There are moments of greatness on Our Endless Numbered Days. The opening track, "On Your Wings," begins with a slide guitar that coils around whispery words. The feel is tense, and the minimal percussion only adds to the anxiety. The tension finally breaks near the end, and proves that you don't have to play loud to be loud.
Yes, there are moments of greatness on Our Endless Numbered Days, but they are overshadowed by plainness. Quietly disturbing pieces like "On Your Wings" alternate with singer/songwriter fare like "Naked As We Came," a happy-sad little ditty that is nice but absolutely unoriginal. The album's gentle touches are often lost in a pool of lite folk-rock drivel, and after a while, this collection begins to feel more like a bunch of endless numbered songs.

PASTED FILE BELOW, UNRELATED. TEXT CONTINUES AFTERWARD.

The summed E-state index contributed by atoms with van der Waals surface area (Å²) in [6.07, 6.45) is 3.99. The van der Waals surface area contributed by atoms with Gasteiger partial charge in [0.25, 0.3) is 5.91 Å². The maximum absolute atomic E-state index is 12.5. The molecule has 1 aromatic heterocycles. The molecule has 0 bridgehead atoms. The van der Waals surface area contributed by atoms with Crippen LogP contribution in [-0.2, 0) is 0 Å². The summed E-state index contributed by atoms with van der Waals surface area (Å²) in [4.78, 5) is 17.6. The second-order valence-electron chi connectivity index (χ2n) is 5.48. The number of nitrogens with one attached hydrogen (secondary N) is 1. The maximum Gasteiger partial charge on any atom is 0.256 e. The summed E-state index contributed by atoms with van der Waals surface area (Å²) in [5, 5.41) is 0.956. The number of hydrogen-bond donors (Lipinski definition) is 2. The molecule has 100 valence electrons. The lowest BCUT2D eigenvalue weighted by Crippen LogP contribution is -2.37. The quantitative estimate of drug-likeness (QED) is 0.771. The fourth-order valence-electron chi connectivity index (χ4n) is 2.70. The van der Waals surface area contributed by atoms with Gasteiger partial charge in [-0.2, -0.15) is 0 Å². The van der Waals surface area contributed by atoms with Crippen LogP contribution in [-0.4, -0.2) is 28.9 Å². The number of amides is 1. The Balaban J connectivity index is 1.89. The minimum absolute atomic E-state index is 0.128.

Our Endless Numbered Days is like Simon & Garfunkel with too much Garfunkel. At its best, this is a record with subtly beautiful songs that can fill the quiet moments of your life. At its worst, it is reminiscent of over-emotional wimpsters like James Taylor or David Gray. Of course, some people will like Iron & Wine for just that reason, and if you're one of those people, you should rush right over to the EPFL and check this out. God willing, I will never get stuck on a long car ride with you.
The design is very good, and the booklet is a perfect companion piece to the music. The cover art is simple, and reflects the songs well. The lyrics have lots of space, and although the size of the typeface is a bit too small, it is easy to read. The handwriting in the booklet is actual script, not some crappy font that attempts (and fails) to imitate the warmth of the written word. The paper stock has a nice texture, and the grain in the paper adds to the overall effect of the package.
Listen if you like: Crosby Stills and Nash, David Gray, Sufjan Stevens, Garfunkel and Simon
If it were food, it'd be: A warm loaf of freshly baked white bread.